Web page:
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Long-term effects of mechanical fuel treatments, Manitou Experimental Forest, Colorado: First-year resultsAuthor(s): Peter Marchand; Samuel Johnson; Howard Drossman
Source: Research Joint Venture Agreement 04-JV-11221616-298. Woodland Park, CO: Catamount Center for Geography of the Southern Rockies. 29 p.
Publication Series: Miscellaneous
Station: Rocky Mountain Research Station
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DescriptionThe purpose of this study is to assess the long-term ecological effects of mechanical fuel treatments in a mixed Ponderosa pine-Douglas fir forest following two different thinning strategies: (a) chip-harvesting with all biomass retained on-site, and (b) whole-tree harvesting with all thinned material removed from the site. Changes in forest community structure under each of the above treatments are being tracked and compared with unthinned control plots over a 10-year period by monitoring the following parameters: (1) soil chemical properties, including ammonia and nitrate-N pools, net mineralization, nitrification, and total C:N ratios, (2) understory plant composition, (3) small mammal population dynamics, and (4) insect emergence patterns.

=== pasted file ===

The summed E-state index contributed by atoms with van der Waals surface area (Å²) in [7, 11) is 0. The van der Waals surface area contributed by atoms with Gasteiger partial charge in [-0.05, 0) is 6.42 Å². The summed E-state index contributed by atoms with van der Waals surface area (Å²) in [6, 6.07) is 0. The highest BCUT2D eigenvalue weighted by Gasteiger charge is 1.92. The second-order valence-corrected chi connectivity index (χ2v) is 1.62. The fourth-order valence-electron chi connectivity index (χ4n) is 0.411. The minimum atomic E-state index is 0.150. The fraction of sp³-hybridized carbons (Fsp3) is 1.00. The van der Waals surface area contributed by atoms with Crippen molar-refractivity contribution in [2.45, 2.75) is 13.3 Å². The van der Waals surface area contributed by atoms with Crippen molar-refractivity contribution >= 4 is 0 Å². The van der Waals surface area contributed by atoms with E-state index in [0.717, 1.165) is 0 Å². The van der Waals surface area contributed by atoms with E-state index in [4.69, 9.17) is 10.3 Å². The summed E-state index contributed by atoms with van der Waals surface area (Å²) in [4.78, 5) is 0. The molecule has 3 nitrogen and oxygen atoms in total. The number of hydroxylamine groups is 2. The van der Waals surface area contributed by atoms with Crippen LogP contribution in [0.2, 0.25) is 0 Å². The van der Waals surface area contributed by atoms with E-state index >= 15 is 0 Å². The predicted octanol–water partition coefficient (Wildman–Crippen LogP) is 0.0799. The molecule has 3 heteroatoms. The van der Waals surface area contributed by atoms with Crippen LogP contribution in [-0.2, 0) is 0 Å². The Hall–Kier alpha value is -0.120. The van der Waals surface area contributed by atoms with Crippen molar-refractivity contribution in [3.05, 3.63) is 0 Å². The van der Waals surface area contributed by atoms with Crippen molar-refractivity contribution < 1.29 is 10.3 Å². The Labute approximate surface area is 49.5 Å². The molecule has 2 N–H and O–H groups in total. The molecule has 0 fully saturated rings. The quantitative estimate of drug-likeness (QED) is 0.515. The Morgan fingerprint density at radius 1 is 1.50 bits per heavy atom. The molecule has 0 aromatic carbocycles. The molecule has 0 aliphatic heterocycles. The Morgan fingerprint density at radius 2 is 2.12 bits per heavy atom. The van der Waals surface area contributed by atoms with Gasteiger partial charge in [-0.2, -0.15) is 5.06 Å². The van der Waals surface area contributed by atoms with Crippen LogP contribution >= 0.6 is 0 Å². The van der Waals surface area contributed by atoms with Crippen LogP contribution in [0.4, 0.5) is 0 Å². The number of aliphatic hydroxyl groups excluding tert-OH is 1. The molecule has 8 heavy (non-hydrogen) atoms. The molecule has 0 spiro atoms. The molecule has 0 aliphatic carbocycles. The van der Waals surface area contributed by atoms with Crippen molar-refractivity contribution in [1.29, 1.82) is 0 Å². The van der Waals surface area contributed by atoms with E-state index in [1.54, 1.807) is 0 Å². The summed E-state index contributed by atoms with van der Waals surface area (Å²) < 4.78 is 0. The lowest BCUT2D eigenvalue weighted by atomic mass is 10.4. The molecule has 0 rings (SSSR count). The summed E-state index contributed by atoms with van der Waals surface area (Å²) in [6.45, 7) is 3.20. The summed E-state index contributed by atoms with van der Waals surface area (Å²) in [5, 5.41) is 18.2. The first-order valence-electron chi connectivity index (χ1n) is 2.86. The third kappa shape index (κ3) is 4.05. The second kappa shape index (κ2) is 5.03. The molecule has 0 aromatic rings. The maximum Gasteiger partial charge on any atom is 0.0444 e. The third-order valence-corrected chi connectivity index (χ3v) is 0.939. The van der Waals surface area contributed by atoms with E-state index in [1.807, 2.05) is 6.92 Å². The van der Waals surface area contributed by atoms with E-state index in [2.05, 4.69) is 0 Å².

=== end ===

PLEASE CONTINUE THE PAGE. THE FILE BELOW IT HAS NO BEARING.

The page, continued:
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CitationMarchand, Peter; Johnson, Samuel; Drossman, Howard. 2006. Long-term effects of mechanical fuel treatments, Manitou Experimental Forest, Colorado: First-year results. Research Joint Venture Agreement 04-JV-11221616-298. Woodland Park, CO: Catamount Center for Geography of the Southern Rockies. 29 p.
Keywordsmechanical fuel treatment, thinning strategies, chip-harvesting, whole-tree harvesting, soil chemical properties, understory
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